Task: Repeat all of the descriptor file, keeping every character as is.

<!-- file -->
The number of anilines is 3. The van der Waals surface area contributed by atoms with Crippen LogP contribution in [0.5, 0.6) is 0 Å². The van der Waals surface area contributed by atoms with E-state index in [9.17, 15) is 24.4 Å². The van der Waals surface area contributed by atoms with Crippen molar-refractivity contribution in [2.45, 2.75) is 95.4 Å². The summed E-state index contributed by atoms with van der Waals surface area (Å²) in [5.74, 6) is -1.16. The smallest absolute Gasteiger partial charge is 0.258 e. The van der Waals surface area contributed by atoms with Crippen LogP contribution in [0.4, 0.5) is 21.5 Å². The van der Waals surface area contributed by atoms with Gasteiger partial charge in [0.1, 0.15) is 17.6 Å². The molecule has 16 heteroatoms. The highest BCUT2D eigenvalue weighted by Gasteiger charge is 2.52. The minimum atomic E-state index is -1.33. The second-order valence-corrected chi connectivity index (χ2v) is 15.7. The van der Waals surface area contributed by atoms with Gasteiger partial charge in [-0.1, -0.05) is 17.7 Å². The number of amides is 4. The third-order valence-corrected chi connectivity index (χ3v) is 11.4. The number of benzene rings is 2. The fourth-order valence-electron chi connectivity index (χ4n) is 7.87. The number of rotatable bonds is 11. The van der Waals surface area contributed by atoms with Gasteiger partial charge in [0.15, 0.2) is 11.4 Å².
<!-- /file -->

The number of anilines is 3. The van der Waals surface area contributed by atoms with Crippen LogP contribution in [0.5, 0.6) is 0 Å². The van der Waals surface area contributed by atoms with E-state index in [9.17, 15) is 24.4 Å². The van der Waals surface area contributed by atoms with Crippen molar-refractivity contribution in [2.45, 2.75) is 95.4 Å². The summed E-state index contributed by atoms with van der Waals surface area (Å²) in [5.74, 6) is -1.16. The smallest absolute Gasteiger partial charge is 0.258 e. The van der Waals surface area contributed by atoms with Crippen LogP contribution in [0.4, 0.5) is 21.5 Å². The van der Waals surface area contributed by atoms with Gasteiger partial charge in [0.1, 0.15) is 17.6 Å². The molecule has 16 heteroatoms. The highest BCUT2D eigenvalue weighted by Gasteiger charge is 2.52. The minimum atomic E-state index is -1.33. The second-order valence-corrected chi connectivity index (χ2v) is 15.7. The van der Waals surface area contributed by atoms with Gasteiger partial charge in [-0.1, -0.05) is 17.7 Å². The number of amides is 4. The third-order valence-corrected chi connectivity index (χ3v) is 11.4. The number of benzene rings is 2. The fourth-order valence-electron chi connectivity index (χ4n) is 7.87. The number of rotatable bonds is 11. The van der Waals surface area contributed by atoms with Gasteiger partial charge in [0.15, 0.2) is 11.4 Å².